The aptly named Mrs Jolly will no doubt be beaming with the news that she was successful in her recent employment tribunal claim. Mrs Jolly worked for the Royal Berkshire NHS Foundation Trust for 25 years as a medical secretary before she was eventually dismissed in 2017. At this time, Mrs Jolly was at the spritely age of 86 years old and it was known that she was suffering from both a heart condition and arthritis.
In 2015, Mrs Jolly was informed that her role had changed. She was to become a ‘patient pathway co-ordinator’. As a result of this change, she was required to attend waiting list training, given by a colleague. The training received was short and inadequate. The trainer did not fully understand the whole process and so training was due to be rescheduled. However, this never materialised. Nevertheless, in any event, the Claimant more or less carried on with the responsibilities of her old role as a medical secretary.
In September 2016, Mrs Jolly was summoned to see the Director of Operations at the Trust. She was then informed that she was being investigated and placed on ‘special leave’, which was essentially a suspension. She was told to collect her belongings and leave the premises, during which time a colleague was overheard stating that ‘[Mrs Jolly] won’t be coming back’. Later that month, she received a letter detailing 3 ‘serious incidents’ which she was not aware of and nor had these been raised with her. When invited to an interview, with 2 days’ notice, she did not have time to arrange for her union representative to join her. As such, she requested a postponement. This was agreed, but the rearranged date fell at the same time as a pre-arranged medical appointment. She also had pre-booked holiday around the same time. No such meeting was rearranged for Mrs Jolly. Instead, they chose to provide a series of questions for her to answer which she could not do until after her holiday. Despite being a capability process, the investigator recommended that the matter proceed to a disciplinary hearing. Later, Mrs Jolly was invited to a formal meeting under the capability procedure which accused her of ‘multiple patient breaches’ and warned her that she could be dismissed. The policy for the Trust stated that ‘a higher level of sanction, up to and including dismissal, may be considered’ where there is ‘a catastrophic failure in performance’.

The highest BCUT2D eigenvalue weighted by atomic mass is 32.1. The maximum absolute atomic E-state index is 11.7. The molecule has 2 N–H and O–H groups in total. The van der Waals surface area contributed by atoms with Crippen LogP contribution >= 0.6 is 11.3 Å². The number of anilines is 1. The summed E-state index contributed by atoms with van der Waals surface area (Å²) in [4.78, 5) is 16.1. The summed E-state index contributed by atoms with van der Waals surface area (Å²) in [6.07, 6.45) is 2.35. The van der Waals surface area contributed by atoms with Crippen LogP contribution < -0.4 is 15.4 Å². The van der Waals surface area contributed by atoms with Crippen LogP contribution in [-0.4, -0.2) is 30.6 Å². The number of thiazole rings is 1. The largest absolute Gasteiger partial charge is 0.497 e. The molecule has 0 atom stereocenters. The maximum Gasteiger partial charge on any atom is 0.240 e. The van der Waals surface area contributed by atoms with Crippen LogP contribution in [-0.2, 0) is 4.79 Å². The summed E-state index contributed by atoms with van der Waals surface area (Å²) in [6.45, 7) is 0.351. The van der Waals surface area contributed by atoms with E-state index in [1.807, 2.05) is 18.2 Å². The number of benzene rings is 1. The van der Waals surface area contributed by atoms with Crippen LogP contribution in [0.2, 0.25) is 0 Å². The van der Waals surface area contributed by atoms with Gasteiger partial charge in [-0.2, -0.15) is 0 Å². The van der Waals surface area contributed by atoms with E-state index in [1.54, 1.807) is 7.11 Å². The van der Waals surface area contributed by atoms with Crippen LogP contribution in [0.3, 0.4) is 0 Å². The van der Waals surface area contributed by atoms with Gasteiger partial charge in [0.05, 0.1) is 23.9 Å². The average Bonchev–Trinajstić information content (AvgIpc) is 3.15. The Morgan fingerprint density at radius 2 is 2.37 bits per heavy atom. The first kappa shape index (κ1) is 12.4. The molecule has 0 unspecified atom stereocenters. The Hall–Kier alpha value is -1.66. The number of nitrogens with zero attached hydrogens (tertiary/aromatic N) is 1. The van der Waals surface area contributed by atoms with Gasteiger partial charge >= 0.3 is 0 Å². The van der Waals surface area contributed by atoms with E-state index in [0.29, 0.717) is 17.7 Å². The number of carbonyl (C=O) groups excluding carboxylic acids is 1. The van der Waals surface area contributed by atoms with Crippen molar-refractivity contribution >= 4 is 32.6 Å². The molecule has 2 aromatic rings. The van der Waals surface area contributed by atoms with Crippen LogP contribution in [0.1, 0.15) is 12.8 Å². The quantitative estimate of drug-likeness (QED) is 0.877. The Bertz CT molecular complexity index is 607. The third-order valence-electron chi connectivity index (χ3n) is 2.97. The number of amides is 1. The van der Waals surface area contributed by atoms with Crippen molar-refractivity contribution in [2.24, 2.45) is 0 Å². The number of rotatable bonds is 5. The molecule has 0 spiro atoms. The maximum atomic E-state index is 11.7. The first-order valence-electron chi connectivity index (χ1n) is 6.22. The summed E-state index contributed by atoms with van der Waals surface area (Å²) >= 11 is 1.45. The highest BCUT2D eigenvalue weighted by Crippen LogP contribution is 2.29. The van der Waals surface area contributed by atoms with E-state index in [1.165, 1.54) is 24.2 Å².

Mrs Jolly then raised a grievance concerning her treatment and the process followed. The Trust responded to this and stated that any issues could be taken up at the capability meeting. After the meeting, which Mrs Jolly did not attend, it was decided that she should be dismissed. They decided that there was a catastrophic failure and that ‘retraining or down banding [Mrs Jolly] would not enable her to perform in her role as she was resistant to the current models of working’. Mrs Jolly appealed against her dismissal, but they refused to hear it on the basis that it was out of time. It wasn’t. Mrs Jolly subsequently brought a claim against the Trust.
At the ET, Mrs Jolly was successful with all of her claims and the ET delivered a scathing review of the Trust, pointing out the following flaws in the decision to dismiss her:
- there was no evidence of an issue with Mrs Jolly’s capability;
- there was no suspension mechanism;
- the investigator failed to look into matters raised by Mrs Jolly in her favour;
- the process did not follow the policy;
- there were a number of discriminatory comments made about her (including that she had ‘old secretarial ways’);
- the capability procedure was more like a disciplinary procedure;
- they unreasonably refused to postpone the meetings;
- they did not respond to her grievance; and
- they did not allow an in-time appeal.
All in all, the Trust made a number of monumental errors throughout the process to dismiss Mrs Jolly. Ironically, one could point out that both the investigator and decision maker made catastrophic failures in performing their duties. As a result, Mrs Jolly will be in for quite a large payout in October after the remedy hearing.
What does this mean for you or your business, and what should you be doing now?
There are many points to take from this case. It is quite alarming how many errors were made by the Trust throughout the process. Importantly, they didn’t even follow a proper process. Have your policies checked, and if they are ok, follow their procedures to avoid leaving yourself at risk.
It is also important to make sure that evidence gathered is properly reviewed. Here, it was found that the capability officer took into account discriminatory statements which influenced the decision to dismiss. Also beware of making assumptions. Even if someone’s performance is lacking, never assume that this is because of their age, and never assume that someone cannot be trained on the same basis. ACAS guidance has recently been released relating to age discrimination, a link to which can be found below.
The full judgment from the ET can be read HERE.
ACAS guidance in relation to age discrimination can be found HERE.
These notes have been prepared for the purpose of an article only. They should not be regarded as a substitute for taking legal advice.